In the previous Post we looked at the required criterions to officially diagnose someone with a full-blown Narcissistic Personality Disorder (NPD), as opposed to some of us who can show narcissistic traits when our self-esteem and sense of self is threatened. We talked about their inherent limitations as they relate to being self-aware and accountable for the effects their behaviors have on others. We listed their most commonly used defense mechanisms when their omnipotence and sense of self is challenged. We also addressed what to look for in each of us to avoid welcoming them as if they were our savior and soul mates only to realize that we are now locked in a very painful and often traumatic “dance” with a cellmate.
In this post, I want to give you some guiding principles to address the challenges that might arise when you, or someone you care about is in a relationship with a full-fledged narcissist who is abusive and demeaning. First and foremost, don’t expect him/her to read this post, or anything on the subject for that matter, and have an Ah-Ah moment. Remember, by definition, any problems an NPD encounters is never about him or her. Never! People suffering from NPD won’t admit having any of these traits and will most likely do what they do best, attack and shame you back for insinuating that THEY have a problem, or that they have a role to play in an unhealthy dynamic. This is a sad state of affairs for all involved, people suffering from a NPD diagnosis included. This is why it is such a difficult disorder to treat and a challenge (not an impossibility) to help couples who are in such relationships.
This being said, if you are in a relationship with a NPD, I can only encourage you to read more on the topic, and to find the proper resources to help and support YOU. If you can’t escape such a relationship, you will greatly benefit from getting all of the skills and support possible. Before you put any of the following suggestions in action, please first assess the genuine risks of putting yourself in danger of being hurt, physically, emotionally and mentally. Your desire to change the rules of engagement could prove to be threatening to the balance of power within the relationship, which could lead the narcissist to use all or most of his/her defense mechanisms to keep the balance of power tilted towards himself or herself. Your demanding to implement new ways of relating could turn an already difficult relationship into a living hell. Bottom line, if you choose to or must remain in a relationship with a NPD, proceed with caution.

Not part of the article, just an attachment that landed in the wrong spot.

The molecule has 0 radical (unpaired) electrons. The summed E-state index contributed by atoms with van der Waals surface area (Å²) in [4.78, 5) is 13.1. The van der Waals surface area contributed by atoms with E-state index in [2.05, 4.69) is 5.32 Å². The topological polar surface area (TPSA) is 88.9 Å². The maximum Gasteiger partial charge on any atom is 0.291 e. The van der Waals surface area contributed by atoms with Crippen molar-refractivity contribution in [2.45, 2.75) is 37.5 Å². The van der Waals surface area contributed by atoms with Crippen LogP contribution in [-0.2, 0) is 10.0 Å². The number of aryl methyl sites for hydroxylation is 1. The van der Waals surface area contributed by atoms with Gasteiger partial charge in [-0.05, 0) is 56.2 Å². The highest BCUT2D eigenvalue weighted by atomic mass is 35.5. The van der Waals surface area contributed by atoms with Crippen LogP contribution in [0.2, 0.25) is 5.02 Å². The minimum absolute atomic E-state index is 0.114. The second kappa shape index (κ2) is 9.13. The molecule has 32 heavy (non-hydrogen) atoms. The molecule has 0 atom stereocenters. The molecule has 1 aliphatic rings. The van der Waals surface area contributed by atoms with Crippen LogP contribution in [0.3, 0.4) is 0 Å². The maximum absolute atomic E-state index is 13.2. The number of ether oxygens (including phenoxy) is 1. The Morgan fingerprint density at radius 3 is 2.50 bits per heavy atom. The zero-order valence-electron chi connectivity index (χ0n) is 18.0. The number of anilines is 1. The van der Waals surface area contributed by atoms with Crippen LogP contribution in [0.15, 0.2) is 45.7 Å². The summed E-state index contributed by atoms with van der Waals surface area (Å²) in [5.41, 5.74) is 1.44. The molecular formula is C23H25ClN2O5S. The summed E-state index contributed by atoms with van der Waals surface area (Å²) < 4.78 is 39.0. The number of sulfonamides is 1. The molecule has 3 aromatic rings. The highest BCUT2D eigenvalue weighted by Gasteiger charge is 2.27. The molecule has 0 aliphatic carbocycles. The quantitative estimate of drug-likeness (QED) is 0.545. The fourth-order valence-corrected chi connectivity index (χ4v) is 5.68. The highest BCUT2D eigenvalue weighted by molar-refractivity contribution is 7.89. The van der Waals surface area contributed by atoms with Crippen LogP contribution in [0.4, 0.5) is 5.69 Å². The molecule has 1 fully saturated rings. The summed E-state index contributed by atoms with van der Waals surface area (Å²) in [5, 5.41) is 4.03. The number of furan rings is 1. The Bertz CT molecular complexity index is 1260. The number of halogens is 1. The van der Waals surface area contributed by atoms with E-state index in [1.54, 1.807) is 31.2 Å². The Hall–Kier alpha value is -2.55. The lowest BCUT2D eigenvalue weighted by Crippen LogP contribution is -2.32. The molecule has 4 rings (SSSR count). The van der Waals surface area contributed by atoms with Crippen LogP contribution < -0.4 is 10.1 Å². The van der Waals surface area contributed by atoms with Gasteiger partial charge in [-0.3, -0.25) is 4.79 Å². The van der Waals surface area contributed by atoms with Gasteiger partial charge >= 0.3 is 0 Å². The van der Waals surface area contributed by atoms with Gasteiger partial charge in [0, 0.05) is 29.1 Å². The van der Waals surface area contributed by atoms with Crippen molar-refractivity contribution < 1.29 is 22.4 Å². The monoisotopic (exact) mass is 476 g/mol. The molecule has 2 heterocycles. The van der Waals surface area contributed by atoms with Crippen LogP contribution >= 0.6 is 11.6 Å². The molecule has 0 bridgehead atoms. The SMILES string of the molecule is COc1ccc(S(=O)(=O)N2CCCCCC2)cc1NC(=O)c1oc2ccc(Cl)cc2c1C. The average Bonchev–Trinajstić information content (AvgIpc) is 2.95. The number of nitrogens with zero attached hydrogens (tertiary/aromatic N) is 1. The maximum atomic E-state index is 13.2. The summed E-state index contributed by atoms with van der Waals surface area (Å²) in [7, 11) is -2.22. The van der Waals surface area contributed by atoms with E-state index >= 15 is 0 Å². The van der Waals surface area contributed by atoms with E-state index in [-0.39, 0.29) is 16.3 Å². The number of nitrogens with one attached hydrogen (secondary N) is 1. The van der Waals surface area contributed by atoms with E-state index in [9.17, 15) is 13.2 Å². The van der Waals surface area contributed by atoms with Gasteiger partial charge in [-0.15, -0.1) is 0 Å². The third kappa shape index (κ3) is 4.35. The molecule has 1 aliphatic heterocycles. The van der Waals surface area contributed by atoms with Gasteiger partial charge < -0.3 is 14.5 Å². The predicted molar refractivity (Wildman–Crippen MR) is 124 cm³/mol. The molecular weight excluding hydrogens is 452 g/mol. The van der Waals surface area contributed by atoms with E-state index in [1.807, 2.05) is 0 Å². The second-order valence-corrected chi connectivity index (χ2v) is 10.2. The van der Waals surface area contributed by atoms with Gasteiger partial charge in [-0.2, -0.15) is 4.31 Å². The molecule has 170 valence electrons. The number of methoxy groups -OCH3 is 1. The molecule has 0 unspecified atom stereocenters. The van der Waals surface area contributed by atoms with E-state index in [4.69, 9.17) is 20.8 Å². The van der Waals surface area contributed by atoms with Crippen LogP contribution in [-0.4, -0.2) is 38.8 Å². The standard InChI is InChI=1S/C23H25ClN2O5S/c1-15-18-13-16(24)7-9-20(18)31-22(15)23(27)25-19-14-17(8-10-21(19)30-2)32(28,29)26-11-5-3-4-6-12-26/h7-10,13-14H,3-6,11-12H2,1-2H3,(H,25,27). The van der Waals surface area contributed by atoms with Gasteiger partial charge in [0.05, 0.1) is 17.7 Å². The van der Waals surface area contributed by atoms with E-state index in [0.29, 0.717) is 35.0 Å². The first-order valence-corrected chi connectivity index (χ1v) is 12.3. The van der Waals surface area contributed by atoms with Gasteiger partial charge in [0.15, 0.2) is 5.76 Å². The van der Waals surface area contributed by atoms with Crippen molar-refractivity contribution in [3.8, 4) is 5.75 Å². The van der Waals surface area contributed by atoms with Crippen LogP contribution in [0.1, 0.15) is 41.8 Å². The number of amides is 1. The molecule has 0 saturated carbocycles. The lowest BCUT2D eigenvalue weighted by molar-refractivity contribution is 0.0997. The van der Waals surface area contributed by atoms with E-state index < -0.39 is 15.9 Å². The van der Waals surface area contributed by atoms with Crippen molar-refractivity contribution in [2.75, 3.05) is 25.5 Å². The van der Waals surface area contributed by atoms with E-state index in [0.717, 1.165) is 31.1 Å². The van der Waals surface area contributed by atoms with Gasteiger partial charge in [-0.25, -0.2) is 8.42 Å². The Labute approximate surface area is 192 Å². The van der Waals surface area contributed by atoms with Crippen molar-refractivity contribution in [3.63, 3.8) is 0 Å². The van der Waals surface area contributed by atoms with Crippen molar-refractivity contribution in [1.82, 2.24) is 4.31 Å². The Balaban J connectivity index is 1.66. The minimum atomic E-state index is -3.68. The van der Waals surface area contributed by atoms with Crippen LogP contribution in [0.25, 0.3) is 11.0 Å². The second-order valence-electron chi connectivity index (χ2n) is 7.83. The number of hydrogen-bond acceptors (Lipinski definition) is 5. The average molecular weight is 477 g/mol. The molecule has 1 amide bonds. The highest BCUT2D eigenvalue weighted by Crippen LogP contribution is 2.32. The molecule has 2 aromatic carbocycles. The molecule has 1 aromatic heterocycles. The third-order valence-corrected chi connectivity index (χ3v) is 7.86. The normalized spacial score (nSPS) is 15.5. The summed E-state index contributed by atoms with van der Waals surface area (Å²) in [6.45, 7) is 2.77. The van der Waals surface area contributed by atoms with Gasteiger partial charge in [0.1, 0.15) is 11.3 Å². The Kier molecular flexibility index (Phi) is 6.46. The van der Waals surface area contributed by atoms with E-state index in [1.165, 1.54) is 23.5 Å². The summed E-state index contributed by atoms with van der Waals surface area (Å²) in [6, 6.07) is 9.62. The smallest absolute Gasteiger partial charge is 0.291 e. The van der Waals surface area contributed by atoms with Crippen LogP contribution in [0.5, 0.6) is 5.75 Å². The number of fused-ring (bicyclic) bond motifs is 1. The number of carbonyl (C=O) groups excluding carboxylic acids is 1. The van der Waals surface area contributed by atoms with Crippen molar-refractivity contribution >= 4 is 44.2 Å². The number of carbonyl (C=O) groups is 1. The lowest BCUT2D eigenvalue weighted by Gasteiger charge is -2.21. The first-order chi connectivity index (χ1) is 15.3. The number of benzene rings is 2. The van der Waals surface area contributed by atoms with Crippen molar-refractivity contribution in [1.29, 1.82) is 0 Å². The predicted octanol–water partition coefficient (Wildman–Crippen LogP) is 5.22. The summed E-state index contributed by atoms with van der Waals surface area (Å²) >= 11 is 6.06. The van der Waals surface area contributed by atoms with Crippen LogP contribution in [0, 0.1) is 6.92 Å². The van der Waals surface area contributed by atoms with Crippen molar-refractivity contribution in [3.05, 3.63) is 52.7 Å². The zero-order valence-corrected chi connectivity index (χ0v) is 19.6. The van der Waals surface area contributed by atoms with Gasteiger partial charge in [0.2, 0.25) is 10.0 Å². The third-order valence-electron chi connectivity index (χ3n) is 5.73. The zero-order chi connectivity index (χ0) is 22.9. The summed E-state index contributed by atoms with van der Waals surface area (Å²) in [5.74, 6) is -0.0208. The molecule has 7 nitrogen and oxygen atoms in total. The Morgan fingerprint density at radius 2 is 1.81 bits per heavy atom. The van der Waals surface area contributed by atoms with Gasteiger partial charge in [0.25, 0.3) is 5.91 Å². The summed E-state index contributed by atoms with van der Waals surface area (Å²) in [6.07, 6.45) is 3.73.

Here are a few pointers when addressing what is not working for you anymore:
1) Make eye contact when you speak. We all become more threatening to each other when we have arguments and we can’t see the other person’s full facial expression. Please do not confuse this with being in someone’s face, which will undoubtedly escalate the situation.
2) Don’t let your arguments get amped-up and out-of-hand in tones and nasty/hurtful words. As the image of perfection of the narcissist is threatened, his or her needs to retaliate increases.
3) Speak confidently, but never in a demeaning or disrespectful manner. As much as part of you would enjoy letting him or her know what you really think and feel, and lash out, the result you wish for is very unlikely to happen. In fact, the likelihood it could make things worse will increase.
4) Do not question the status or sense of superiority of a narcissist. Just don’t go there. As we have seen in the previous Post, it will be experienced as a threat to his/her existence, and therefore, retaliation will become an option.
5) Be very specific for what you want to change in the here and now. Do not bring all of the things you have not liked in the past and should have been different a long time ago.
6) Be concise. Make short statements and do not over elaborate on each of them – the shorter your statement, the better. Narcissists don’t have time to listen to your laundry list. At their core, they don’t really care.
7) Be focused and stay on point. Avoid being tangential and go from one subject to another. Don’t bring more than one aspect of the relationship that must change at a time. Definitely don’t bring them all at once.
8) Keep the conversation on topic. If the narcissist deflects what you are addressing, which is very likely to happen, bring the conversation on topic and do so tactfully. Again, do not disrespect or mock him or her.
9) Appeal to his/her self-interest. What is in it for him? How will your requests benefit her? Remember, by nature a narcissist can’t put himself in your shoes. She has very little (read no) interest to find out why you want things to be different.
10) Never be wishy-washy. Be very clear with yourself on what must change and what you can live with. Once you bring one aspect of the relationship that must change, be willing to keep at it until the change has occurred. As in many relationships, do not expect that because you bring something up once, it will be resolved once and for all.
11) Keep your emotions in check. Showing your vulnerability will only feed the narcissistic defenses. Narcissists despise vulnerability and those who show any signs of it. When a person around them is vulnerable, it lowers their status. They will only use it to mock you further, and divert the attention on YOUR flaws.
Again, please don’t put yourself in any danger should you decide to work on your relationship with an NPD. While wanting a more equitable and balanced relationship is totally legitimate, putting yourself in danger will not get you there. Change is hard for all of us. But for those suffering from NPD, it is perceived as a life and death threat.
C. Nathan Bergeron, LMFT, L.Ac. ©